As we continue, we can see that there’s some sanity checking (checking to see that variables are populated correctly, etc), and error checking to see that the required number of arguments were passed. Then comes the loop that we’re interested in. The loop that actually parses the parameters. Inside, we notice 3 main if statements. The first just handles the optional parameter specifier. The second handles var-args (variable number of arguments). The third if statement is what we’re interested in. We can see the zend_parse_arg() function is called. Let’s take a deeper look at that one…

As we look, we notice something very interesting here. That function proxies to another (zend_parse_arg_impl), and then raises some errors. This is a common pattern in PHP, extracting the error handling out of the function that does the work to a parent function. That allows the implementation and the error checking to remain separate, and maximizes reuse. You can dig through that function, it’s pretty simple and easy to follow. But let’s take a closer look at zend_parse_arg_impl()

And there we have it. We’ve arrived at exactly how internal PHP functions parse their parameters. Let’s take a look at the first branch of the switch statement, which is used for parsing integer parameters. From there, the rest of it should be understandable. So let’s start off with the first line of the branch:

long *p = va_arg(*va, long *);

If you remember way back when we said that va_args is how C handles variable arguments. So this basically defines a pointer of type integer (long is an integer in C). However, it gets that pointer from the va_arg function. Which basically means that it gets a pointer to the argument that was passed into the call to zend_parse_parameters. So that’s the result pointer that we’ll populate with the final result of the branch. Next, we can see that we’re switching on the type of the passed in variable (zval). Let’s take a peak at the IS_STRING branch first (which is called when a string is passed into an internal function expecting an integer).

 double d;
 int type;

 if ((type = is_numeric_string(Z_STRVAL_PP(arg), Z_STRLEN_PP(arg), p, &d, -1)) == 0) {
  return "long";
 } else if (type == IS_DOUBLE) {
  if (c == 'L') {
   if (d > LONG_MAX) {
    *p = LONG_MAX;
   } else if (d < LONG_MIN) {
    *p = LONG_MIN;

  *p = zend_dval_to_lval(d);

Now, there’s really a lot less going on here than it looks like. It all boils down to the is_numeric_string function. Basically, that function checks to see if the string contains only numeric characters, and if not returns 0. If it does, it parses that string into an actual variable (integer or float, p or d respectively) and returns the type. So we can see that if the string is not a number, it returns the string "long". This returned string is then used in the wrappers error handling. Instead, if the string represents a double (float), it first checks to see if the float is too big to be represented as an integer, then it parses the double into an integer using the helper function zend_dval_to_lval (which makes sure the conversion is consistent). And there we have it. We’ve parsed our string parameter. Let’s take a look at the other branches:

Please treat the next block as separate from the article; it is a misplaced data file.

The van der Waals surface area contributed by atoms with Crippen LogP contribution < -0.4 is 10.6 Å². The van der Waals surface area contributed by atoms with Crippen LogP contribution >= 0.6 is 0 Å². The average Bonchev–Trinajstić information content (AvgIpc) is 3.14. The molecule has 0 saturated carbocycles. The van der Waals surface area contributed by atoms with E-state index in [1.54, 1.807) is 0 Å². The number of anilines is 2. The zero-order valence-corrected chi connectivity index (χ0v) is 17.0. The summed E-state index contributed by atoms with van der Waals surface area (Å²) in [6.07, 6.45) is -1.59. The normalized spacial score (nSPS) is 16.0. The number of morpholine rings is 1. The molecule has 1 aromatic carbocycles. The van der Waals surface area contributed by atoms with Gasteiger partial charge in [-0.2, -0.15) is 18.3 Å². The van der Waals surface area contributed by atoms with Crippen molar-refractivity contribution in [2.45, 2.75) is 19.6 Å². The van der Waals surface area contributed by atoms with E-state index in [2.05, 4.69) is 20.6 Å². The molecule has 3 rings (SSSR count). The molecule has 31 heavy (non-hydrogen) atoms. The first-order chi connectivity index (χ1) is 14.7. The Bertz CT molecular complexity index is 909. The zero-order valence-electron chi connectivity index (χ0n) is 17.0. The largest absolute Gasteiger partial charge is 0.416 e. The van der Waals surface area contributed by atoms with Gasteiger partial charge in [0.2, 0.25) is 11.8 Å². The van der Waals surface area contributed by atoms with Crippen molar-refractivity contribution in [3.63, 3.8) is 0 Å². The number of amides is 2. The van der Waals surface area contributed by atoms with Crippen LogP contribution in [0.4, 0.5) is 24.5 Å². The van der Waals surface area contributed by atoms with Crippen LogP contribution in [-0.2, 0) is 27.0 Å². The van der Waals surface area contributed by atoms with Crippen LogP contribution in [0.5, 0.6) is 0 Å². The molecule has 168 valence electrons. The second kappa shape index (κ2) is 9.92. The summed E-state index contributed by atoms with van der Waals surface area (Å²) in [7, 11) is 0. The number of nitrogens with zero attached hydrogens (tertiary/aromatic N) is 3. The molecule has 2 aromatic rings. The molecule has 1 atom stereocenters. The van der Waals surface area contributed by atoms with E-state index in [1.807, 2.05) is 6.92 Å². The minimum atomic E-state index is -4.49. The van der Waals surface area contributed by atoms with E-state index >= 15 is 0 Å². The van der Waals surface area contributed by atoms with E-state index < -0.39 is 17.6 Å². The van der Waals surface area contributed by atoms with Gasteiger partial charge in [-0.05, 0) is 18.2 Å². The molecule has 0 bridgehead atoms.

case IS_DOUBLE:
  if (c == 'L') {
   if (Z_DVAL_PP(arg) > LONG_MAX) {
    *p = LONG_MAX;
   } else if (Z_DVAL_PP(arg) < LONG_MIN) {
    *p = LONG_MIN;
 case IS_NULL:
 case IS_LONG:
 case IS_BOOL:
  *p = Z_LVAL_PP(arg);

Here, we can see the parsing for floats, which is oddly similar to the way that strings representing floats were parsed (coincidence?). One important thing to notice here is that if the parameter specification is not a capital L, it falls back to being treated just like any other variable (there’s no break on the case statement). Now, we have one more interesting function here, convert_to_long_ex(). This is basically identical to the convert_to_**type()** function set that we talked about earlier, in that it takes any variable and converts it to the requested type. The only difference is that it separates (copies) the passed in variable if it’s not a reference (since it’s changing the type). This is copy-on-write working its magic. So if we pass in a float to a non-referenced integer parameter, the function will see it as an integer, but we’ll still have our float.

 case IS_ARRAY:
 case IS_OBJECT:
  return "long";

Finally, we have the other 3 cases. As we can see, if you pass an array, an object, a resource or an unknown type to an argument expecting an integer, you’ll get an error…

I’ll leave the rest of the implementations up to the reader. Reading zend_parse_arg_impl is actually a really good way to better understand PHP’s type juggling system. Just take it part by part, and try to keep track of the states and types of the different C variables being passed around.

The Next Part

The next part of this series will be over on Nikic’s Blog (we’ll be bouncing back and forth for each part of the series). In it, he’ll cover arrays in all their glory.